Why do you need an Aftermarket battery?
One of the few problems with installing an aftermarket sound system in your car is that your battery can have problems keeping up with the new power demands. This often results in dimming headlights and flickering lights inside your car with the beat of your music. Even the most modestly powered sound systems can put too much stress on your car’s battery.
When faced with this problem, you have two options: replace your stock battery with an aftermarket battery or to install a second battery in your car to power your sound system. It is important to note that if your system is strong enough, you may need to do both.
What is the difference between a stock and aftermarket battery?
Factory batteries are not designed to power your aftermarket system and a big reason why aftermarket electronic devices fail is due to a lack of power. A lack of power results in lower voltage, increased current and excess heat which can cause your system to burn up and fail.
A typical car battery is the traditional lead-acid battery or advanced lead acid. These batteries are made up of lead plates inside of a solution of water and sulfuric acid. They are not sealed, which allows you to replace evaporated water and electrolytes to prolong the batteries life, but once it is fully discharged it can’t be recharged. A down side of lead-acid batteries is that they can spill or leak corrosive battery acid and also require more maintenance.
Aftermarket batteries are engineered for higher, more efficient power output to ensure your system is getting enough juice. Aftermarket batteries are sealed, which gives them a much longer lifespan due to the complete containment of the fluids inside. Because of the design of a sealed battery, they are also maintenance free and will never spill or leak. Examples of aftermarket battery designs include deep cycle batteries and Absorbed Glass Matte batteries. Battery chargers are also available to keep your aftermarket battery powering your system for years to come.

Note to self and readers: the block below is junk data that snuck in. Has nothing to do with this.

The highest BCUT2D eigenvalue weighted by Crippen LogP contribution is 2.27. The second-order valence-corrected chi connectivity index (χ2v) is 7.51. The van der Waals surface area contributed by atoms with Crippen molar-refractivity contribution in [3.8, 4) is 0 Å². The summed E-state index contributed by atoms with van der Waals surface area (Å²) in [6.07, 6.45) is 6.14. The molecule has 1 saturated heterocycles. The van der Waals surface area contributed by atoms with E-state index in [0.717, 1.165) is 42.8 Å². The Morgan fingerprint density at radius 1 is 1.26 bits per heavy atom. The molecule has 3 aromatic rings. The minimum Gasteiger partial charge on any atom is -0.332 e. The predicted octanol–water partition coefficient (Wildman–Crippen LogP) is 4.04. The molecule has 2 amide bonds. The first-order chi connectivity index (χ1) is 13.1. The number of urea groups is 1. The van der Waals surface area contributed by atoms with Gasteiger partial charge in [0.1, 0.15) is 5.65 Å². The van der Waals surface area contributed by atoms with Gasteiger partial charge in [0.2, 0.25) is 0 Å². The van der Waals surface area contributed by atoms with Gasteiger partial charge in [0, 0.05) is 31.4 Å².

How to Shop for a Car Battery
When looking for an aftermarket car battery, it is important to know what you’re intending to use it for. Many aftermarket batteries can be used as either replacement for your car’s starter battery or as a secondary battery. However, some batteries are designed only be used as a secondary power source for your system and will not provide the necessary power to function as a starter battery.
An absorbed glass matte battery (AGM) is specifically designed to stand up to repeated draining and recharging cycles better than standard batteries. One of the biggest advantages of an AGM battery is that the acid is absorbed by a fine fiberglass mat, making them spill proof. AGM batteries are maintenance free, provide exceptional reliability and are considerably lighter than flooded lead acid batteries.
A battery meant to replace your car battery is known as a starter battery. These batteries are designed specifically to deliver the quick, large burst of power needed to start your vehicle’s engine. Once your engine has started, the battery will supply a much lower amount of power to keep the engine running and to operate the electrical systems in your car. Starter batteries discharge a very small portion of their capacity with each use, which gives them an incredibly long lifespan.